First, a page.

And, voila! A 1975 vintage that was cheap as chips. First Cask were – I gather – some sort of whisky club, now defunct, and seemingly sourcing their whiskies from Signatory. They’re often affordable at auction, but there’s little information out there about them, so you do have to buy blind.

Let’s see if this hopeful leap into the unknown has paid off!

Nose: We’re starting off well with that cascade of honey I remember from the Special Release. Grand! There’s beeswax too, and just a touch of furniture wax – complete with a bit of elegant sandalwood or cedar. There’s a hint of sweet strawberry marshmallow, but the main impression that I find is of a slightly sour (not displeasingly so) and very “yellow” fruitiness: think slightly under-ripe mango, peach and orange. Peach iced tea too, and a few oddly beery notes.
Taste: Oranges! Loads of ’em! Tinned mandarin segments too, with some melon balls … it is a mid-1970s whisky after all! Then it gets darker and spicier, with quite a lot of gingerbread shot through with clove and cinnamon. Some liquorice wood comes in, and then it just eases off in a slightly tart direction with some menthol and lime…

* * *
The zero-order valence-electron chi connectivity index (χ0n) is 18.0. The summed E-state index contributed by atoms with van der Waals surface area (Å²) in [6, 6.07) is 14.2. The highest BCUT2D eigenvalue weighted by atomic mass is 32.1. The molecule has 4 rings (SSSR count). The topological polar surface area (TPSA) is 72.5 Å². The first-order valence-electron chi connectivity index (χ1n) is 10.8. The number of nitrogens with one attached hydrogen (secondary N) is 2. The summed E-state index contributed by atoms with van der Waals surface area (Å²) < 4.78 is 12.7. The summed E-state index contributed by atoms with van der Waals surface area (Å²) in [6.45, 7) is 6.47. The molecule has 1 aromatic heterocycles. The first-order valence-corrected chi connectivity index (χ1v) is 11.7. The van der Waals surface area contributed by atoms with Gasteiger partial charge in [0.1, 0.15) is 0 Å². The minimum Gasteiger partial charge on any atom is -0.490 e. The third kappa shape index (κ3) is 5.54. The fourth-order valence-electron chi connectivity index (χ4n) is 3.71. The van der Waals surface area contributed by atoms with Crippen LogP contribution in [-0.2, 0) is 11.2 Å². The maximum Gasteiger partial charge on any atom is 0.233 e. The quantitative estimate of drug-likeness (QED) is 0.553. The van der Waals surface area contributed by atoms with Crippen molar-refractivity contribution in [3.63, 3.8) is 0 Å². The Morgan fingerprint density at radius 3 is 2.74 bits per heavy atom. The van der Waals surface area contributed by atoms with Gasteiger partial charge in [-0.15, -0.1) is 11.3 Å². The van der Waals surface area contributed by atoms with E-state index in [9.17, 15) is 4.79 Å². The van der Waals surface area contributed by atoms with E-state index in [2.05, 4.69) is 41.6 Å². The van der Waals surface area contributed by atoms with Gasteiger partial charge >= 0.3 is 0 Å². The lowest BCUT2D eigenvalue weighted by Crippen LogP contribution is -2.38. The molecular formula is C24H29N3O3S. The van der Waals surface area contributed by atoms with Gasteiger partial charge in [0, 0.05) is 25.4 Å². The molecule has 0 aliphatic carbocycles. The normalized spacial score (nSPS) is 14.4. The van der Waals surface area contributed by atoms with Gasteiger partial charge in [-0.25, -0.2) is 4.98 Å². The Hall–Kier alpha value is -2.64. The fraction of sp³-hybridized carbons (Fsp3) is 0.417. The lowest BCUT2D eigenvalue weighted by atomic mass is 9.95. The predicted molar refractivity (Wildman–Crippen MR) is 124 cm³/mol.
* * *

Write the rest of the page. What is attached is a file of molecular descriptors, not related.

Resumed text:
Finish: …before a return to honey and sweetness in the finish. Fanta, too, complete with a fizzy touch on the tip of the tongue. Ends on notes of baklava and lebkuchen, with just a touch of lime cordial.

Right, what’s interesting here is how close this 1975 Dailuaine is to the 1980 Special Release – my tasting notes are hitting the exact same references. However, there’s a slight – slight! – feeling that it’s playing all the right notes, but not necessarily in the right order. (Apologies to Andre Previn and Eric Morecambe!) That is to say this is like a less balanced and elegant version, and maybe shows the difference between a single cask bottling and a release composed of multiple casks designed to smooth over any rough edges. And, come to think of it, 6 additional years of maturation.

But, still, this is a superb whisky, and – since I was coming to it with a decidedly non-open mind! – an unfair review. Getting 90% of the way to one of the best whiskies I’ve tasted in recent years for 10% of the cost has to be a success in anyone’s book.

Glen Moray, SMWS 35.145 “Lost in the dessert”, 24yo

(Distilled 25/10/91, 2nd fill ex-bourbon hogshead, 228 bottles, 57.6%)

Glen Moray used to have a bit of a bargain-basement reputation, but I get the feeling they’re increasingly fondly regarded. Certainly some very nice young casks knocking about at the moment…

Nose: Green and fresh and sweet. Apple Jolly Ranchers and cucumber undercut by a pleasantly sour wood/tobacco note. Coconut, too, and cola – not Coca Cola, but something off-brand and more cola nutty. Hints of tarmac, honey and musk. Adding water brings out a red fruit note – cherry! – and a bit of vanilla pastry.